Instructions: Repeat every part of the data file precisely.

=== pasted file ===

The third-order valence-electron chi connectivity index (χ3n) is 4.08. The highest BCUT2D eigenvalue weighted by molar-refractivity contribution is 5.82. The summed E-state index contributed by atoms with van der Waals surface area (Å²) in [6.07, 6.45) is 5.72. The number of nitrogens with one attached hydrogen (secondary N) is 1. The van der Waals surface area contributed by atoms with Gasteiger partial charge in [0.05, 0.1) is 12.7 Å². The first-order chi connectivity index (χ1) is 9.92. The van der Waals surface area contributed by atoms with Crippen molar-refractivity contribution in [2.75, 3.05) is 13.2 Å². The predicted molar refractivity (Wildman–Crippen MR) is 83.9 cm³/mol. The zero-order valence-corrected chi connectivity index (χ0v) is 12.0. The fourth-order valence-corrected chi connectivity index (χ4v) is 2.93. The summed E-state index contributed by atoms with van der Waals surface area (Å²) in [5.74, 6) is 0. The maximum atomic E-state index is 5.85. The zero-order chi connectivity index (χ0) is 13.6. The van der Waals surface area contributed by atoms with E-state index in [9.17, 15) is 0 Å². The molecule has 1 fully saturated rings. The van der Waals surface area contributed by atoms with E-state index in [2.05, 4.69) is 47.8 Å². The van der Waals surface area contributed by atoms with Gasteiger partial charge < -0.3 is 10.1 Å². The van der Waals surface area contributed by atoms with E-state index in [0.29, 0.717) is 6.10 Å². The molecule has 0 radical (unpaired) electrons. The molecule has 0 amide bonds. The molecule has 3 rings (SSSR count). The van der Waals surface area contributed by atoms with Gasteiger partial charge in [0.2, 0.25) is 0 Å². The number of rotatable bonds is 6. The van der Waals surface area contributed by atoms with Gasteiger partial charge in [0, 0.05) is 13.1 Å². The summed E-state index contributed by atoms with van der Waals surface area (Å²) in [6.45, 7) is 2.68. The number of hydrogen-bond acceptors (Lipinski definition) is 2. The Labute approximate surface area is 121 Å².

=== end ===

The third-order valence-electron chi connectivity index (χ3n) is 4.08. The highest BCUT2D eigenvalue weighted by molar-refractivity contribution is 5.82. The summed E-state index contributed by atoms with van der Waals surface area (Å²) in [6.07, 6.45) is 5.72. The number of nitrogens with one attached hydrogen (secondary N) is 1. The van der Waals surface area contributed by atoms with Gasteiger partial charge in [0.05, 0.1) is 12.7 Å². The first-order chi connectivity index (χ1) is 9.92. The van der Waals surface area contributed by atoms with Crippen molar-refractivity contribution in [2.75, 3.05) is 13.2 Å². The predicted molar refractivity (Wildman–Crippen MR) is 83.9 cm³/mol. The zero-order valence-corrected chi connectivity index (χ0v) is 12.0. The fourth-order valence-corrected chi connectivity index (χ4v) is 2.93. The summed E-state index contributed by atoms with van der Waals surface area (Å²) in [5.74, 6) is 0. The maximum atomic E-state index is 5.85. The zero-order chi connectivity index (χ0) is 13.6. The van der Waals surface area contributed by atoms with E-state index in [9.17, 15) is 0 Å². The molecule has 1 fully saturated rings. The van der Waals surface area contributed by atoms with E-state index in [2.05, 4.69) is 47.8 Å². The van der Waals surface area contributed by atoms with Gasteiger partial charge < -0.3 is 10.1 Å². The van der Waals surface area contributed by atoms with E-state index in [0.29, 0.717) is 6.10 Å². The molecule has 0 radical (unpaired) electrons. The molecule has 0 amide bonds. The molecule has 3 rings (SSSR count). The van der Waals surface area contributed by atoms with Gasteiger partial charge in [0.2, 0.25) is 0 Å². The number of rotatable bonds is 6. The van der Waals surface area contributed by atoms with Gasteiger partial charge in [0, 0.05) is 13.1 Å². The summed E-state index contributed by atoms with van der Waals surface area (Å²) in [6.45, 7) is 2.68. The number of hydrogen-bond acceptors (Lipinski definition) is 2. The Labute approximate surface area is 121 Å².